“I really never had a time of thinking of myself as a playwright when I wasn’t also a parent, which is significant for me,” she says. “I don’t think that’s a coincidence; I think that those things happened simultaneously in my life for good reason.”

She says she realized she had been holding herself back from writing because she was afraid to fail.

“It takes a lot of courage and I didn’t have it for a long time and then I had a kid and it was like, how am I going to say to him, ‘Be brave and pursue your dreams and go boldly in that direction.’ I realized that if I expected him to do that, I had to do it, so that was ultimately what pushed me over that cliff to put my work out there.”

Arsenault sees other parallels between being a playwright and a parent: you can’t half-commit to anything and you come to know the how much use can be made of short periods of time.

“I write under pressure really well—that’s part of being a writer and a parent,” she says. “I can get a lot done in 45 minutes, because that might be all the time that I have. I think about my work a lot during the day, but when I sit down to write, I don’t spend a lot of time staring at a blank screen. It has to come out.”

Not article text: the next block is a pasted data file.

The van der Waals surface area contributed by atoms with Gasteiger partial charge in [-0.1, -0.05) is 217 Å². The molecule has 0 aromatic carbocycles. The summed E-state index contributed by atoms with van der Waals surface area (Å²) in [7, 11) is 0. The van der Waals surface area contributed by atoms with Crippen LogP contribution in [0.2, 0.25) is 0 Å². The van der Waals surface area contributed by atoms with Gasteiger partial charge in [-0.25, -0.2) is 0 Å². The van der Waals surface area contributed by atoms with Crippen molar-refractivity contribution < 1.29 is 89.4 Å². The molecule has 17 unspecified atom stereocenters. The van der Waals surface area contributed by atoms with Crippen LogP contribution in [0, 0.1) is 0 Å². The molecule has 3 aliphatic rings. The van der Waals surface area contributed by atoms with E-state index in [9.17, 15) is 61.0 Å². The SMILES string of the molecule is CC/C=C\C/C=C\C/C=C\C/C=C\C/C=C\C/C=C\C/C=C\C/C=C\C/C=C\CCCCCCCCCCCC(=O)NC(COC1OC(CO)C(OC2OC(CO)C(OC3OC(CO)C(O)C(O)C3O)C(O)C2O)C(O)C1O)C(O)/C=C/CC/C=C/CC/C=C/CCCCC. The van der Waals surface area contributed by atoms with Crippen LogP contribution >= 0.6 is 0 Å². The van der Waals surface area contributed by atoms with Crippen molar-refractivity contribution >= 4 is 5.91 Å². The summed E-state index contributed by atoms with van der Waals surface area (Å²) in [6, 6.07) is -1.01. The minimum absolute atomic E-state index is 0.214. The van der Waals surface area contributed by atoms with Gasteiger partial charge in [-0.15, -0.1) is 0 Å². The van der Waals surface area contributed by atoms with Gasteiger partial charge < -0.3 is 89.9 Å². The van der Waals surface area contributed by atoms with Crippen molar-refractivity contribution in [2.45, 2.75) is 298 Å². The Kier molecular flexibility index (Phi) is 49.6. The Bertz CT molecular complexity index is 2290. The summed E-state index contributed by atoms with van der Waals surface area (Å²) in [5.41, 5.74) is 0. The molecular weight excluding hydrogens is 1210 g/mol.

Arsenault says the most difficult part of balancing a career as a theatre artist and arts administrator is finding “mental and emotional space to make your art” while also giving her all to a job she loves.

“The way that I make sure that my playwriting life isn’t subsumed by the other parts of my life is by committing myself to projects so that I have no choice but to write,” she says, adding that she needs the pressure of collaboration in order to produce and that she counts herself lucky in that regard.